Structures of human host defense cathelicidin LL-37 and its smallest antimicrobial peptide KR-12 in lipid micellesWang, G.
(2008) J.Biol.Chem. 283: 32637-32643
- PubMed: 18818205
- DOI: 10.1074/jbc.M805533200
- PubMed Abstract:
As a key component of the innate immunity system, human cathelicidin LL-37 plays an essential role in protecting humans against infectious diseases. To elucidate the structural basis for its targeting bacterial membrane, we have determined the high q ...
As a key component of the innate immunity system, human cathelicidin LL-37 plays an essential role in protecting humans against infectious diseases. To elucidate the structural basis for its targeting bacterial membrane, we have determined the high quality structure of (13)C,(15)N-labeled LL-37 by three-dimensional triple-resonance NMR spectroscopy, because two-dimensional (1)H NMR did not provide sufficient spectral resolution. The structure of LL-37 in SDS micelles is composed of a curved amphipathic helix-bend-helix motif spanning residues 2-31 followed by a disordered C-terminal tail. The helical bend is located between residues Gly-14 and Glu-16. Similar chemical shifts and (15)N nuclear Overhauser effect (NOE) patterns of the peptide in complex with dioctanoylphosphatidylglycerol (D8PG) micelles indicate a similar structure. The aromatic rings of Phe-5, Phe-6, Phe-17, and Phe-27 of LL-37, as well as arginines, showed intermolecular NOE cross-peaks with D8PG, providing direct evidence for the association of the entire amphipathic helix with anionic lipid micelles. The structure of LL-37 serves as a model for understanding the structure and function relationship of homologous primate cathelicidins. Using synthetic peptides, we also identified the smallest antibacterial peptide KR-12 corresponding to residues 18-29 of LL-37. Importantly, KR-12 displayed a selective toxic effect on bacteria but not human cells. NMR structural analysis revealed a short three-turn amphipathic helix rich in positively charged side chains, allowing for effective competition for anionic phosphatidylglycerols in bacterial membranes. KR-12 may be a useful peptide template for developing novel antimicrobial agents of therapeutic use.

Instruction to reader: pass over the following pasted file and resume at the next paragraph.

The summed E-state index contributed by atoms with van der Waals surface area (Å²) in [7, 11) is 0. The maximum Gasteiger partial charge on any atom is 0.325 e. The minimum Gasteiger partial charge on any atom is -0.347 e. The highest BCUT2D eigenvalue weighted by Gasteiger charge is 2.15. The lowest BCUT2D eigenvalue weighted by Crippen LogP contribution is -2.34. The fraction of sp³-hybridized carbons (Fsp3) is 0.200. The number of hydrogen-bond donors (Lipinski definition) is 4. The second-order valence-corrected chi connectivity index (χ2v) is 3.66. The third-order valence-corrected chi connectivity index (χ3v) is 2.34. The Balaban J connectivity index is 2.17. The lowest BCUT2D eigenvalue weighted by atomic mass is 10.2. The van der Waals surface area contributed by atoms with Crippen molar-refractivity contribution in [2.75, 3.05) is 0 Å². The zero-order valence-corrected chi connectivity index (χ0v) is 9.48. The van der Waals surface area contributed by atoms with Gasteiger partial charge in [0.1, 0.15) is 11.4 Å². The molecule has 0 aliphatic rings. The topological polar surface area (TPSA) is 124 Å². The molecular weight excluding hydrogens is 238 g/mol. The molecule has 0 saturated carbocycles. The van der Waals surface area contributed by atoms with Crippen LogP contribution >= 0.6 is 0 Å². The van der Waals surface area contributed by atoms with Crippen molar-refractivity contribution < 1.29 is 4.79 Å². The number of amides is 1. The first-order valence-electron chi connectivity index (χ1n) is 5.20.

Eppley Institute for Research in Cancer and Allied Diseases, University of Nebraska Medical Center, Omaha, Nebraska 68198-6805, USA. firstname.lastname@example.org